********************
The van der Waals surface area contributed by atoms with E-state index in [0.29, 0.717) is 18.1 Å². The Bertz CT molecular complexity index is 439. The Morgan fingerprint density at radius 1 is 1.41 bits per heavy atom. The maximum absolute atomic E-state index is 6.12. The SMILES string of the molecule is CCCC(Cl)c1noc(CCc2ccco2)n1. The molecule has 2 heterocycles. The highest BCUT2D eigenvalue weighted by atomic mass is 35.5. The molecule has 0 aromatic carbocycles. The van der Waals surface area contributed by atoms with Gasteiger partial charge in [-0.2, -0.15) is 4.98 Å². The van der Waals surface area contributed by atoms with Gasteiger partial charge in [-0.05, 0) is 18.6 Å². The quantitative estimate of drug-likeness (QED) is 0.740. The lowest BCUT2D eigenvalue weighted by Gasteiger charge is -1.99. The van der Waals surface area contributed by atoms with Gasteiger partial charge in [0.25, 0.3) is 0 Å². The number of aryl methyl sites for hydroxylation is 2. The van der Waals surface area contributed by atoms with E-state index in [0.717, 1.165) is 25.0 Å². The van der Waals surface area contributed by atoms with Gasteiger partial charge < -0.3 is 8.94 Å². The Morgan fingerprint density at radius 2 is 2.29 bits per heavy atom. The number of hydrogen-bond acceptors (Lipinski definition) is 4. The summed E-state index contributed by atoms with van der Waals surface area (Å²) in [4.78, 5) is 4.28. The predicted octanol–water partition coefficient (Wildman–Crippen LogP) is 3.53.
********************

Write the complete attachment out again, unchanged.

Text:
The van der Waals surface area contributed by atoms with E-state index in [0.29, 0.717) is 18.1 Å². The Bertz CT molecular complexity index is 439. The Morgan fingerprint density at radius 1 is 1.41 bits per heavy atom. The maximum absolute atomic E-state index is 6.12. The SMILES string of the molecule is CCCC(Cl)c1noc(CCc2ccco2)n1. The molecule has 2 heterocycles. The highest BCUT2D eigenvalue weighted by atomic mass is 35.5. The molecule has 0 aromatic carbocycles. The van der Waals surface area contributed by atoms with Gasteiger partial charge in [-0.2, -0.15) is 4.98 Å². The van der Waals surface area contributed by atoms with Gasteiger partial charge in [-0.05, 0) is 18.6 Å². The quantitative estimate of drug-likeness (QED) is 0.740. The lowest BCUT2D eigenvalue weighted by Gasteiger charge is -1.99. The van der Waals surface area contributed by atoms with Gasteiger partial charge in [0.25, 0.3) is 0 Å². The number of aryl methyl sites for hydroxylation is 2. The van der Waals surface area contributed by atoms with E-state index in [0.717, 1.165) is 25.0 Å². The van der Waals surface area contributed by atoms with Gasteiger partial charge < -0.3 is 8.94 Å². The Morgan fingerprint density at radius 2 is 2.29 bits per heavy atom. The number of hydrogen-bond acceptors (Lipinski definition) is 4. The summed E-state index contributed by atoms with van der Waals surface area (Å²) in [4.78, 5) is 4.28. The predicted octanol–water partition coefficient (Wildman–Crippen LogP) is 3.53.